Aligned Impact Muscatine County (AIM) has been working with community partners and local elementary schools to bring in organizations for enrichment activities as an extension of their class learning. Enrichment activities in elementary classrooms are designed to enhance the learning experience of students beyond the regular curriculum. These activities are meant to stimulate students’ intellectual curiosity, promote critical thinking, and develop their creativity and problem-solving skills. Muscatine County Conservation has played a key role in these activities. Some of these activities have included learning about bird habitats, parents and offspring, animals, fossils and dinosaurs, plant ecosystems, plate tectonics, and geocaching.
“As in all of our programs, we try to ignite interest by putting the spark in them so they want to learn more. We bring different topics so everyone enjoys something,” says Michelle Berns, Naturalist for Muscatine County Conservation Board. “We want everyone to learn more about animals and the outdoors. I really love the outdoors and anything I can do to get someone interested in the outdoors. It’s my peace. Being outside makes people slow down in this fast-paced world.”
One activity Michelle did with Kindergarteners was learning about what animals need to survive. She took stuffed Audubon birds that made bird sounds. The room sounded like a forest of birds! The kids had to make sure the birds had enough space in their habitat, and they used hoola-hoops to show that space. The students had to go hunt for worms to feed the birds.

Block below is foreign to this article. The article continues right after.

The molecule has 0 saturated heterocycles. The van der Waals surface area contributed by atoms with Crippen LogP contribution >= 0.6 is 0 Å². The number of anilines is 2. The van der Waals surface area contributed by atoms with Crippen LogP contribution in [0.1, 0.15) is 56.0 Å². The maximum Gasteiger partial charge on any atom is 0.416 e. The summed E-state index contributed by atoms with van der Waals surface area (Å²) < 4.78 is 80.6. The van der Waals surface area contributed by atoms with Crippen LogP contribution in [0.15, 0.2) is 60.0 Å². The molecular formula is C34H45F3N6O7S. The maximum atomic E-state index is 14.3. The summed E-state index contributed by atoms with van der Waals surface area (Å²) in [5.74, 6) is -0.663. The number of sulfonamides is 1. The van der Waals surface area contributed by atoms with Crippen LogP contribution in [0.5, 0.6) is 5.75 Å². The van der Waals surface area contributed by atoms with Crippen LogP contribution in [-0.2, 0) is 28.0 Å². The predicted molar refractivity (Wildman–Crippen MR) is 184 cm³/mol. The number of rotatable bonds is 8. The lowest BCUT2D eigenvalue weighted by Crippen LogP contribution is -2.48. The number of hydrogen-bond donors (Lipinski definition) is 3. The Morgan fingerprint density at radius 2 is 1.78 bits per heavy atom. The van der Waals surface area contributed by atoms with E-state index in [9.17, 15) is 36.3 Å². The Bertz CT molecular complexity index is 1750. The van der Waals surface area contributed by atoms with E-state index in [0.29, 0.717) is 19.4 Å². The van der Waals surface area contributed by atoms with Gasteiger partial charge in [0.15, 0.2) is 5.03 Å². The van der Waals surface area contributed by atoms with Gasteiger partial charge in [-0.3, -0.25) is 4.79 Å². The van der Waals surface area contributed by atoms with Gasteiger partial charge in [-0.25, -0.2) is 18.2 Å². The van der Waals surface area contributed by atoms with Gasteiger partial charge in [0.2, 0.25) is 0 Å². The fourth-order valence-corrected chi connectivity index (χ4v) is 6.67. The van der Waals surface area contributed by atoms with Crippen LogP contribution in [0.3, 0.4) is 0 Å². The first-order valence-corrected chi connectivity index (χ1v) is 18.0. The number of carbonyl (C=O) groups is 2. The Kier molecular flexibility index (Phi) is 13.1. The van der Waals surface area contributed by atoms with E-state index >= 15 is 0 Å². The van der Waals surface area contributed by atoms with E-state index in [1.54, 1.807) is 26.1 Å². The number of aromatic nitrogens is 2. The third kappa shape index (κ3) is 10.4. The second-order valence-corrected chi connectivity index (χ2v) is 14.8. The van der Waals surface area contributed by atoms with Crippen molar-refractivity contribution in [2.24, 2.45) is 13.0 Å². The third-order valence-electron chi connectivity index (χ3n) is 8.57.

Muscatine County Conservation came into a first-grade classroom at Jefferson Elementary and talked about animal adaptation. This lesson went with Animal Survival, the lesson they were learning in science. The students were able to see and touch different animals that they may not have seen up close before. “I specifically remember the frog crawling all over her and the Locust skin,” says Kaci Small, a 1st-grade teacher at Jefferson. “A lot of students made comments about how they have the (locust) shells in their backyards.” Kaci also states that this particular lesson has helped one student become more interested in animals. It made him want to find more books in the school library about frogs and toads.
Enrichment activities in elementary classrooms can be a fun and engaging way to supplement the regular curriculum and keep students motivated and excited about learning.